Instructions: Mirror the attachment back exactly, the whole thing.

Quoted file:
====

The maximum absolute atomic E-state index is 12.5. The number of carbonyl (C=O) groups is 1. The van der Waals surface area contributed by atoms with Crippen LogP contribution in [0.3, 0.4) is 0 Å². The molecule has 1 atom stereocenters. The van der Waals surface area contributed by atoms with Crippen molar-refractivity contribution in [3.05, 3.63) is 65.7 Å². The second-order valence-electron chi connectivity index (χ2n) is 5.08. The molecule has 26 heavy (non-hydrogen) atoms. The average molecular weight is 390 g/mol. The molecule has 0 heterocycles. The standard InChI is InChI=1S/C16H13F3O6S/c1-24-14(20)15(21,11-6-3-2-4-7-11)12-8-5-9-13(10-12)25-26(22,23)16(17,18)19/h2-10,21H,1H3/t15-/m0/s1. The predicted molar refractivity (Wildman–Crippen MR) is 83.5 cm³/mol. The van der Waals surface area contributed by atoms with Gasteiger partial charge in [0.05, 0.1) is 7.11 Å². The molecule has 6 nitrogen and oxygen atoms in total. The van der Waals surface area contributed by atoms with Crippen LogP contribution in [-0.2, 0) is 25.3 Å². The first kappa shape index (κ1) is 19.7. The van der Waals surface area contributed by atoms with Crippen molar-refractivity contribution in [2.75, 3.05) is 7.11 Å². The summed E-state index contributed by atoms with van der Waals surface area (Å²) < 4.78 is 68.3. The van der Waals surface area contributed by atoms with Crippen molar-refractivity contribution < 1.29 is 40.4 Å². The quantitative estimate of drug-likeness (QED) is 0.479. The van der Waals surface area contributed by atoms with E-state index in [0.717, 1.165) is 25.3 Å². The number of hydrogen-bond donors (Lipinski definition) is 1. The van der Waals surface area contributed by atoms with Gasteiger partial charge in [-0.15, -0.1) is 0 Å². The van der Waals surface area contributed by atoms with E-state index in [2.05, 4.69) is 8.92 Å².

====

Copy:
The maximum absolute atomic E-state index is 12.5. The number of carbonyl (C=O) groups is 1. The van der Waals surface area contributed by atoms with Crippen LogP contribution in [0.3, 0.4) is 0 Å². The molecule has 1 atom stereocenters. The van der Waals surface area contributed by atoms with Crippen molar-refractivity contribution in [3.05, 3.63) is 65.7 Å². The second-order valence-electron chi connectivity index (χ2n) is 5.08. The molecule has 26 heavy (non-hydrogen) atoms. The average molecular weight is 390 g/mol. The molecule has 0 heterocycles. The standard InChI is InChI=1S/C16H13F3O6S/c1-24-14(20)15(21,11-6-3-2-4-7-11)12-8-5-9-13(10-12)25-26(22,23)16(17,18)19/h2-10,21H,1H3/t15-/m0/s1. The predicted molar refractivity (Wildman–Crippen MR) is 83.5 cm³/mol. The van der Waals surface area contributed by atoms with Gasteiger partial charge in [0.05, 0.1) is 7.11 Å². The molecule has 6 nitrogen and oxygen atoms in total. The van der Waals surface area contributed by atoms with Crippen LogP contribution in [-0.2, 0) is 25.3 Å². The first kappa shape index (κ1) is 19.7. The van der Waals surface area contributed by atoms with Crippen molar-refractivity contribution in [2.75, 3.05) is 7.11 Å². The summed E-state index contributed by atoms with van der Waals surface area (Å²) < 4.78 is 68.3. The van der Waals surface area contributed by atoms with Crippen molar-refractivity contribution < 1.29 is 40.4 Å². The quantitative estimate of drug-likeness (QED) is 0.479. The van der Waals surface area contributed by atoms with E-state index in [0.717, 1.165) is 25.3 Å². The number of hydrogen-bond donors (Lipinski definition) is 1. The van der Waals surface area contributed by atoms with Gasteiger partial charge in [-0.15, -0.1) is 0 Å². The van der Waals surface area contributed by atoms with E-state index in [2.05, 4.69) is 8.92 Å².